Several students have expressed interest in hooking this type of design and have asked me to explain how I am hooking this border. So here goes....

Hooking the circles:
1. Set up the space to be filled by hooking a line of background down both sides. My lines are purposely NOT straight. I leave that explanation for another post.

2. Hook the first circle. I am not making them perfect circles on purpose, so no pattern, no template. I force the circle to touch one of background lines. I had already decided that there will be roughly two columns of circles.

3. Once the circle outline is hooked, I hook a partial second row with the same color. I want the circles to look lopsided.

4. Next I fill in with another color, with either a single row or another lopsided double row, depending on the size of the circle. Be sure to move the doubled up areas around.

5. Fill the remaining area with a third and final color. The size of my circles and the cut size determines how many colors I can use. I like the busyness of smaller circles and it keeps my color decisions easy.

6. Hook one row of the background color around the part of the circle that does not touch the row of background.

7. Hook the next circle so that it touches the row of background and one or more of the existing circles. Be sure to make it a different size. Fill it in as I did the first one.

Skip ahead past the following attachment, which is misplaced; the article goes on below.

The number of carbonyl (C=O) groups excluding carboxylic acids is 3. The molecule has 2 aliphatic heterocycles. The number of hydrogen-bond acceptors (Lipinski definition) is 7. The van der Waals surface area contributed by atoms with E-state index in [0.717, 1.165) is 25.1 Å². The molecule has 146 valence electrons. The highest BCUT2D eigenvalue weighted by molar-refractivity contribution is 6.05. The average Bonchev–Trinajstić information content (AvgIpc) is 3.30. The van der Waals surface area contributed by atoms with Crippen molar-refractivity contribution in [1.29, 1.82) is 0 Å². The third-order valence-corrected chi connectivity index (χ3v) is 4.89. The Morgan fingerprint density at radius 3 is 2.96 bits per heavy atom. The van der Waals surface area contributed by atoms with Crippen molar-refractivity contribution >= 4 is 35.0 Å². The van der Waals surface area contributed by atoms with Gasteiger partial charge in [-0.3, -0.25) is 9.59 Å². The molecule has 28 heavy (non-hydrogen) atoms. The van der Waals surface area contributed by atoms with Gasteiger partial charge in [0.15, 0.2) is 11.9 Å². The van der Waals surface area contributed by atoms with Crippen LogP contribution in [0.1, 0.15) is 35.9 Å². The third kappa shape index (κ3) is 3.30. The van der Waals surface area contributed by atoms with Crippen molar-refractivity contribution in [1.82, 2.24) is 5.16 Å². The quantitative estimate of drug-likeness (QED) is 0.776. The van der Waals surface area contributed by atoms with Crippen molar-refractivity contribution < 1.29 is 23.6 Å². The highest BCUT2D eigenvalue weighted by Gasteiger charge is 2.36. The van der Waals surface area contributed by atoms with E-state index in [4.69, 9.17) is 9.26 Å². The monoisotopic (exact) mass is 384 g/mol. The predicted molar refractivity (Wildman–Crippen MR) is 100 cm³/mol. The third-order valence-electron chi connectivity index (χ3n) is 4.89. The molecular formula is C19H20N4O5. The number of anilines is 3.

8. Hook a row of background.

.... and repeat.

I find this method easier than drawing the circles in advance. When you draw them it is almost impossible to get them so that they are exactly one strip of background away from the next. I think this is what holds the design together - the consistent size of the surrounding background.

Pat's Project:
One of my studio students, Pat, brought her granddaughter and a friend to me for hooking instruction. They picked it up in no time flat. Both are Juniors in high school but looked like they had been hooking forever. They started out with a small square piece that I have most beginners start on. They had it done before their visit ended. They went home with a completely finished and bound piece -- and a new project to work on.